>> to the player) and that supply is controlled by the game
>> designers and by the other players.  If a game provides canvas,
>> brushes and paints, you can believe that people are going to buy
>> that stuff and start creating in-game art.  Suddenly you have an
>> art collector economy so that people can decorate their homes
>> (okay, I'm assuming they have homes to decorate).

> Supply and demand assumes there *is* a supply, not just a stock.
> There's a reason why art usually becomes Art only after the
> creator is dead: As long as there is a supply (a living artist)
> the value of existing items can be devalued by the creation of
> more in the same style (and equally authentic).  Once he's dead,
> that no longer exists.  But because there's no supply of rarities,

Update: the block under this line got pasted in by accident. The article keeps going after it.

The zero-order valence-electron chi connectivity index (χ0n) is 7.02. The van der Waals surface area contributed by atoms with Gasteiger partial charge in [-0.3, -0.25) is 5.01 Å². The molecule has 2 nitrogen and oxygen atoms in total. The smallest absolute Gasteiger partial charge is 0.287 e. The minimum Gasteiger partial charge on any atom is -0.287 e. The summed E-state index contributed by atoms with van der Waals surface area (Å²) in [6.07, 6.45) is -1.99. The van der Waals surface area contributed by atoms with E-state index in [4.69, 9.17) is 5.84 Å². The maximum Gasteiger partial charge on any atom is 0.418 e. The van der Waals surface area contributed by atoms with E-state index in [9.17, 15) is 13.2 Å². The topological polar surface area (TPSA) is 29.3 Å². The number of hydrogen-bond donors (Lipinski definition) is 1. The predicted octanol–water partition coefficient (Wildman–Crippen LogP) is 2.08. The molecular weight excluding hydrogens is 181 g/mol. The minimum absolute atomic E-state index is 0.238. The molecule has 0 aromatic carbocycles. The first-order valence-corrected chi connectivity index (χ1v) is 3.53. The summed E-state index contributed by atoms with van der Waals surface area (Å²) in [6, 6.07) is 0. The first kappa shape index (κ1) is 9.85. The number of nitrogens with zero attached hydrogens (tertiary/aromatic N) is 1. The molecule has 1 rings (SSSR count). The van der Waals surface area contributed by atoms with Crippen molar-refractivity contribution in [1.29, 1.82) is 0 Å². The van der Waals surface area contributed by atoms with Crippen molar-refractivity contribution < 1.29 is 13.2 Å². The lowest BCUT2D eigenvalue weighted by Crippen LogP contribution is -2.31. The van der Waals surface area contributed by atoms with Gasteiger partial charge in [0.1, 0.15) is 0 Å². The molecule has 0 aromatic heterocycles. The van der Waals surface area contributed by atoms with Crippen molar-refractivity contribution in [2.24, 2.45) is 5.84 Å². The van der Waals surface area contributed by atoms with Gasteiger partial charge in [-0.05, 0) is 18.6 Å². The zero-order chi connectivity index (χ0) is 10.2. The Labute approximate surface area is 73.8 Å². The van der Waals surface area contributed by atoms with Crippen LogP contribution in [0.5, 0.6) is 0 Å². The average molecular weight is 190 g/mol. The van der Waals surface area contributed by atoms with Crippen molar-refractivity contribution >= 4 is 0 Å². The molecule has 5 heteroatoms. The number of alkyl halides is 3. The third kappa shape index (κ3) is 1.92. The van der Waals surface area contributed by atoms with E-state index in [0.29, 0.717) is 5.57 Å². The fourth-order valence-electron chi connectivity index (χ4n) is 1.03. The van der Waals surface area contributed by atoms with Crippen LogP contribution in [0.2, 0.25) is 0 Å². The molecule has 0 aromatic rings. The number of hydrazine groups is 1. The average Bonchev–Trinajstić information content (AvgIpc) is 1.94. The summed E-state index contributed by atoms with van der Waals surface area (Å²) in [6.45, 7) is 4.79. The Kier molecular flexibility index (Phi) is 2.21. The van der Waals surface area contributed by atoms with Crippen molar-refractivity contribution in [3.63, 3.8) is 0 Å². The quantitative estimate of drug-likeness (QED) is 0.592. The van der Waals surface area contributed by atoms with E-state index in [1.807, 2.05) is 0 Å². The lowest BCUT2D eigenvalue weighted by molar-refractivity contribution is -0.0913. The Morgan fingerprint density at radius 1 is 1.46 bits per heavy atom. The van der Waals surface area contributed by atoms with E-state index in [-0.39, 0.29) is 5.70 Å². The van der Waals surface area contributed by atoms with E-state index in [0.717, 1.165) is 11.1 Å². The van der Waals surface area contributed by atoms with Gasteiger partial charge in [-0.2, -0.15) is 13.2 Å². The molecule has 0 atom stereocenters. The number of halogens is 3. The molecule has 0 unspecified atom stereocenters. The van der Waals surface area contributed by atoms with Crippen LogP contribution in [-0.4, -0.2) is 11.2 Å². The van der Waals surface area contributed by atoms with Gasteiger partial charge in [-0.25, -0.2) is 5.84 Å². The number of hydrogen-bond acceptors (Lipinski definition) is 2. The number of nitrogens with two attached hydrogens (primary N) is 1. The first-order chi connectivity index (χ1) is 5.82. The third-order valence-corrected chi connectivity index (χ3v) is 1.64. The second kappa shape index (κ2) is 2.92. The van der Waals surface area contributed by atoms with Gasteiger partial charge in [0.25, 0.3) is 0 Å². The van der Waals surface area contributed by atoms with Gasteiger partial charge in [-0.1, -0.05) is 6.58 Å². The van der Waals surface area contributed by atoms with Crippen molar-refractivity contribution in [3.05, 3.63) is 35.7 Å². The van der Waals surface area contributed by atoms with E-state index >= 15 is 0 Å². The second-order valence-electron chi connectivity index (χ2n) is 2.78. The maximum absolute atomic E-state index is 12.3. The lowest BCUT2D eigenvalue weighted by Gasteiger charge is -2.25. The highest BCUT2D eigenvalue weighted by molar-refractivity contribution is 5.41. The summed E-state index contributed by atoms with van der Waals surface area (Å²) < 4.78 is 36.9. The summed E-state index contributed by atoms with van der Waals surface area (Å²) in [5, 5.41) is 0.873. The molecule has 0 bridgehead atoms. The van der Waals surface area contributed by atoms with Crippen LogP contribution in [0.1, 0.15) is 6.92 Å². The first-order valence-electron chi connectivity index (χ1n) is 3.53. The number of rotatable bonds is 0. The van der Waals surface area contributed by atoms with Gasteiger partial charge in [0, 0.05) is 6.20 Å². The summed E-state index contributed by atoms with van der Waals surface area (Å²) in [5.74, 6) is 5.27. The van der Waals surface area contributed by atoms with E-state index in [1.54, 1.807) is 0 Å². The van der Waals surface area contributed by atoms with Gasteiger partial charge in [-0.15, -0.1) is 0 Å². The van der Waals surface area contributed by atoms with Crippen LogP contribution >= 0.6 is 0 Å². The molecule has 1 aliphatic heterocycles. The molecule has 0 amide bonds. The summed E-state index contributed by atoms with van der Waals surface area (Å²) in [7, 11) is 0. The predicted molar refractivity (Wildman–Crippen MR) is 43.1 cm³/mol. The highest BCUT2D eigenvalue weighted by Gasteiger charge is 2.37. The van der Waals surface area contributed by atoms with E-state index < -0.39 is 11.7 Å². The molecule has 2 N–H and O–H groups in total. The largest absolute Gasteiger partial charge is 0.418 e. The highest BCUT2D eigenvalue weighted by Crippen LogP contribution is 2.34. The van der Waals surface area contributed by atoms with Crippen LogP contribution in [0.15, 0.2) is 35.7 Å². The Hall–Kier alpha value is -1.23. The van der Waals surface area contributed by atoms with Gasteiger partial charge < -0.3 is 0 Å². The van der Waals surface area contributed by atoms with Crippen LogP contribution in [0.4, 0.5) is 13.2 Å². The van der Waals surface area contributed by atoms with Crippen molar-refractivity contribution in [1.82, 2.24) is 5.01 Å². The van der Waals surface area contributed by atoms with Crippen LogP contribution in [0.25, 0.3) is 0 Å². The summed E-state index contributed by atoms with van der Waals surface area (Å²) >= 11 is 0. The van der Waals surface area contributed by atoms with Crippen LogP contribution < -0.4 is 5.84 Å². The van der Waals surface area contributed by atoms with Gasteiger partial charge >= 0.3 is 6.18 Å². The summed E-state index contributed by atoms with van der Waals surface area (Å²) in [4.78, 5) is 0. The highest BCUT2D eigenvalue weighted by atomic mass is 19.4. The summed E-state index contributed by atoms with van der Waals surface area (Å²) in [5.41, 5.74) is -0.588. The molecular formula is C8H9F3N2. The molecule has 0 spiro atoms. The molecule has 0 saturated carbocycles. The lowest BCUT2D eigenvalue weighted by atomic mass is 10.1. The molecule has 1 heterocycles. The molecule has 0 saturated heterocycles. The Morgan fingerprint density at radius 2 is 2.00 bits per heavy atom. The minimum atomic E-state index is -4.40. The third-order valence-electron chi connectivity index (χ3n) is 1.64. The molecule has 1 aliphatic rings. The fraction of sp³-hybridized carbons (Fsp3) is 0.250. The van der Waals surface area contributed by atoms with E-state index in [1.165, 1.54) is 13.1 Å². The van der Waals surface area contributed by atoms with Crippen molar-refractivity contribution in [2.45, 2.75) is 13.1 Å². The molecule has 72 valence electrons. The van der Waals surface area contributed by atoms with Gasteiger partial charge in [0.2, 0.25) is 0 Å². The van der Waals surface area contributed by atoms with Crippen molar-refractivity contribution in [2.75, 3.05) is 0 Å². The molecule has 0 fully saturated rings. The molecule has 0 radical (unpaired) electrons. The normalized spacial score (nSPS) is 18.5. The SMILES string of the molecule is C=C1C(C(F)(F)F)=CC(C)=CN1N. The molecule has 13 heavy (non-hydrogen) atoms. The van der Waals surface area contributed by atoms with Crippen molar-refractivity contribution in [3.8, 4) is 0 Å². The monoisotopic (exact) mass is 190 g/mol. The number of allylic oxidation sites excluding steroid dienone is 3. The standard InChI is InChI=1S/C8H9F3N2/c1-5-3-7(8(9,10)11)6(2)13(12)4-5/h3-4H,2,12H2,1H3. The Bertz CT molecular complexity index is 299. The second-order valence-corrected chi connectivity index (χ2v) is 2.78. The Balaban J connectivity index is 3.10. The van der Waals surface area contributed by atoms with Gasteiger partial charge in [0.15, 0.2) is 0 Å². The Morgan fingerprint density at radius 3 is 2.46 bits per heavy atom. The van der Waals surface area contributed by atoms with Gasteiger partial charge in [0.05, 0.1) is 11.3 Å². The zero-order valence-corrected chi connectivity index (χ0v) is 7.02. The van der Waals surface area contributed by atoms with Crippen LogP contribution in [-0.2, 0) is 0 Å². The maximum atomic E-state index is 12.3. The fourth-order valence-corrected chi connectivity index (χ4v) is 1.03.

> by definition "supply and demand" cannot apply to rarity value.

You have an interesting take on things.  To my mind, rarity is just
a characteristic of supply.  Supply is not an issue of some pace of
manufacturing.  It has to do with how much of a given thing is
available at a given time.  Demand has to do with how much of that
thing is desired at a given time.  For a consumable, a renewable
supply is typically needed because of a renewing demand.  But art is
not consumed.  It remains.  So the laws of supply and demand
certainly apply to art.  There is a supply and a demand.  The supply
is either fixed if the artist is dead, or growing because the artist
is still creating items.

>> I found it entertaining to be a supplier of goods to other
>> players in Dark Age of Camelot.  Neither time nor power nor
>> rarity was the basis of entertainment that I sought.  It was